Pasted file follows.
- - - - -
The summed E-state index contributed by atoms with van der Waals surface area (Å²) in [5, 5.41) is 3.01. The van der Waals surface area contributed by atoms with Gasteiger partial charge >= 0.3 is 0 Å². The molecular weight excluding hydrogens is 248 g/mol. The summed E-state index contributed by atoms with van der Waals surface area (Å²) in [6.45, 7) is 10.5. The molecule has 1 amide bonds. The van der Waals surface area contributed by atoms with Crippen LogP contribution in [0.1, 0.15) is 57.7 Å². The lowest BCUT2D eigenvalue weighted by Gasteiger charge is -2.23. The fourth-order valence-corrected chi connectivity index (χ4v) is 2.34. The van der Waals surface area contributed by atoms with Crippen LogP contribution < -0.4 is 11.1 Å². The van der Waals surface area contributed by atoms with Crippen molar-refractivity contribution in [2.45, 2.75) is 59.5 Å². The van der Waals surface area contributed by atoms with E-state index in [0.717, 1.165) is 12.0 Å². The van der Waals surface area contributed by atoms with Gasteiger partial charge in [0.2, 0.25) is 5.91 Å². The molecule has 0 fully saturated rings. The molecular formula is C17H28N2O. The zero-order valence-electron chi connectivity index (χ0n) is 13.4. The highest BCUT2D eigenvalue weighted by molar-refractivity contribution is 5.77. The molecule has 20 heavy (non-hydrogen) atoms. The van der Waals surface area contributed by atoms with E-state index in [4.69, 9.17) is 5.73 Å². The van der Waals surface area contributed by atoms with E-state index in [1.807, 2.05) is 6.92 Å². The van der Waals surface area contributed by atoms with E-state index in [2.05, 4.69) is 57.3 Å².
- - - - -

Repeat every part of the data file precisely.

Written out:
The summed E-state index contributed by atoms with van der Waals surface area (Å²) in [5, 5.41) is 3.01. The van der Waals surface area contributed by atoms with Gasteiger partial charge >= 0.3 is 0 Å². The molecular weight excluding hydrogens is 248 g/mol. The summed E-state index contributed by atoms with van der Waals surface area (Å²) in [6.45, 7) is 10.5. The molecule has 1 amide bonds. The van der Waals surface area contributed by atoms with Crippen LogP contribution in [0.1, 0.15) is 57.7 Å². The lowest BCUT2D eigenvalue weighted by Gasteiger charge is -2.23. The fourth-order valence-corrected chi connectivity index (χ4v) is 2.34. The van der Waals surface area contributed by atoms with Crippen LogP contribution < -0.4 is 11.1 Å². The van der Waals surface area contributed by atoms with Crippen molar-refractivity contribution in [2.45, 2.75) is 59.5 Å². The van der Waals surface area contributed by atoms with E-state index in [0.717, 1.165) is 12.0 Å². The van der Waals surface area contributed by atoms with Gasteiger partial charge in [0.2, 0.25) is 5.91 Å². The molecule has 0 fully saturated rings. The molecular formula is C17H28N2O. The zero-order valence-electron chi connectivity index (χ0n) is 13.4. The highest BCUT2D eigenvalue weighted by molar-refractivity contribution is 5.77. The molecule has 20 heavy (non-hydrogen) atoms. The van der Waals surface area contributed by atoms with E-state index in [4.69, 9.17) is 5.73 Å². The van der Waals surface area contributed by atoms with E-state index in [1.807, 2.05) is 6.92 Å². The van der Waals surface area contributed by atoms with E-state index in [2.05, 4.69) is 57.3 Å².